This year I have travelled a very personal development across the year. From a casual interest attending a local group to hear talks on various subjects (ranging from local history in Lowestoft and Great Yarmouth areas, to understanding what happened during the Salem Witch trials), I embarked on learning more about paganism. This year, 2015, is my first time celebrating Yuletide with a full understanding.
I have learnt the origins of Yule, blessing the woodlands, thanking nature for its fruits, understanding that Yule is centred around the changing of our daytimes and celebrated on Winter Solstice. I have been fortunate enough to participate in a beautiful candle ceremony, alongside the group lighting a candle after a reading filling the darkness with light. It was magical and has held more meaning for me than previous Christmases.
I have learnt that Yule is the 21 December where groups meet and celebrate the new year and prepare blessings for the next 12 months. The 24 December is a day to celebrate and honour my mother, the 25 December is when to start paying attention to the weather (the following 12 days from the 25th provide insight into what the weather is likely to be like each month for the following year).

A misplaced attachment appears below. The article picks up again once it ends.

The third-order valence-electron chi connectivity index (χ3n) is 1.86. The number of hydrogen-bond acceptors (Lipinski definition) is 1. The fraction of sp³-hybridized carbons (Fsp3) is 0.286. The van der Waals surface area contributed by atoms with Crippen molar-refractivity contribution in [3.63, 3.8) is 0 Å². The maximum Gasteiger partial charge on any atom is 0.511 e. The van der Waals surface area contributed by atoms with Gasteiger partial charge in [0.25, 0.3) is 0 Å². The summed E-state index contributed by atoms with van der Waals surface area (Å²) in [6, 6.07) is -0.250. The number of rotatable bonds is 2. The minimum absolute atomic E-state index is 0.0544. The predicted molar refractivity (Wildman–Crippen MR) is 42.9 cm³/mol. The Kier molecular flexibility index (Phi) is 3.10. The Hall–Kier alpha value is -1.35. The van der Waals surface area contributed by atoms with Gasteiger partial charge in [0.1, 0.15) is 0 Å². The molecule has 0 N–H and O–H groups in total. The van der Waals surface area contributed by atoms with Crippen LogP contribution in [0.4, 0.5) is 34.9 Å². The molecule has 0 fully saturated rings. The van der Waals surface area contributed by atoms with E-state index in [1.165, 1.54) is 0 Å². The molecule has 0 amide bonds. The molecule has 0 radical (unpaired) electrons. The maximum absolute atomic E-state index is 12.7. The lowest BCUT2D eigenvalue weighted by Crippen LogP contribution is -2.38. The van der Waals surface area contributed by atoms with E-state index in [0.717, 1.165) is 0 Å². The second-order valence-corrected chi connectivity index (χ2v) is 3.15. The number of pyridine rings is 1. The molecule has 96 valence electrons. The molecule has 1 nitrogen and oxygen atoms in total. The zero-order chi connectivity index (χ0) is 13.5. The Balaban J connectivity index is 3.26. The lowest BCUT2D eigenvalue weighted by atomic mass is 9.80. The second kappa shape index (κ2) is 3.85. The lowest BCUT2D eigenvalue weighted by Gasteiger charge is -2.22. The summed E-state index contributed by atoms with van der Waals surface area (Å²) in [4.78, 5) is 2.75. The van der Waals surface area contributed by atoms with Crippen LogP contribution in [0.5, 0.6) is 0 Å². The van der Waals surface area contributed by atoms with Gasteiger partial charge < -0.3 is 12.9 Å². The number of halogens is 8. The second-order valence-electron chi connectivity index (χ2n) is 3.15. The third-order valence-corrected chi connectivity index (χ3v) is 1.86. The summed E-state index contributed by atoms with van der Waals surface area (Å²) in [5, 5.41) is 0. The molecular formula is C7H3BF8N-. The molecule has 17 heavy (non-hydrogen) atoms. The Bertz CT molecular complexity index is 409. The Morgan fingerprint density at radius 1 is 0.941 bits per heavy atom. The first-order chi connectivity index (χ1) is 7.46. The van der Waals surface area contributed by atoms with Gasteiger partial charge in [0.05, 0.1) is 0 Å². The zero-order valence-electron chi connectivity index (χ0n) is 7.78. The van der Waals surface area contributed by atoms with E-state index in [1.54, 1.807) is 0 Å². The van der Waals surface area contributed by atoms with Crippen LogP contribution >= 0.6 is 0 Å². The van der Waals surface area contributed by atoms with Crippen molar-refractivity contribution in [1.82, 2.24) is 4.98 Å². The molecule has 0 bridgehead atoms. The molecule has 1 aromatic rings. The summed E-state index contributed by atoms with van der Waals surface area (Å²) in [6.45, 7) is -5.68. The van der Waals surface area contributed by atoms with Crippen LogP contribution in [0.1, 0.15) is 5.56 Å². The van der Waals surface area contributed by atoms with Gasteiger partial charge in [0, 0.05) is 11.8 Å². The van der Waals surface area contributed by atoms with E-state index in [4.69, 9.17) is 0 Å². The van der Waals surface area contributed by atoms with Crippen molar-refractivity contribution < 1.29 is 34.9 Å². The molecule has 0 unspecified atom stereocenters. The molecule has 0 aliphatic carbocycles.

Everybody has their own faiths and traditions at this time of year. My family haven’t been big on Christmas for a number of years, celebrating Yule with my local group has reinjected the spirit of this time of year, teaching me about new beginnings and coming together as a community. It may sound cliché but genuinely, everything has a sparkle around it and I love it! Celebrating my very first Yuletide, here are my little contributions:
A Prayer to Earth at Yule:
Cold and dark, this time of year,
the earth lies dormant,
awaiting the return of the sun,
and with it, life.
Far beneath the frozen surface,
a heartbeat waits,
until the moment is right,
A Sunset Prayer for Yule
Celebrate when the sun sets on the longest night of the year
The longest night has come once more,
the sun has set, and darkness fallen.
The trees are bare, the earth asleep,
and the skies are cold and black.
Yet tonight we rejoice, in this longest night,
embracing the darkness that enfolds us.
We welcome the night and all that it holds,
as the light of the stars shines down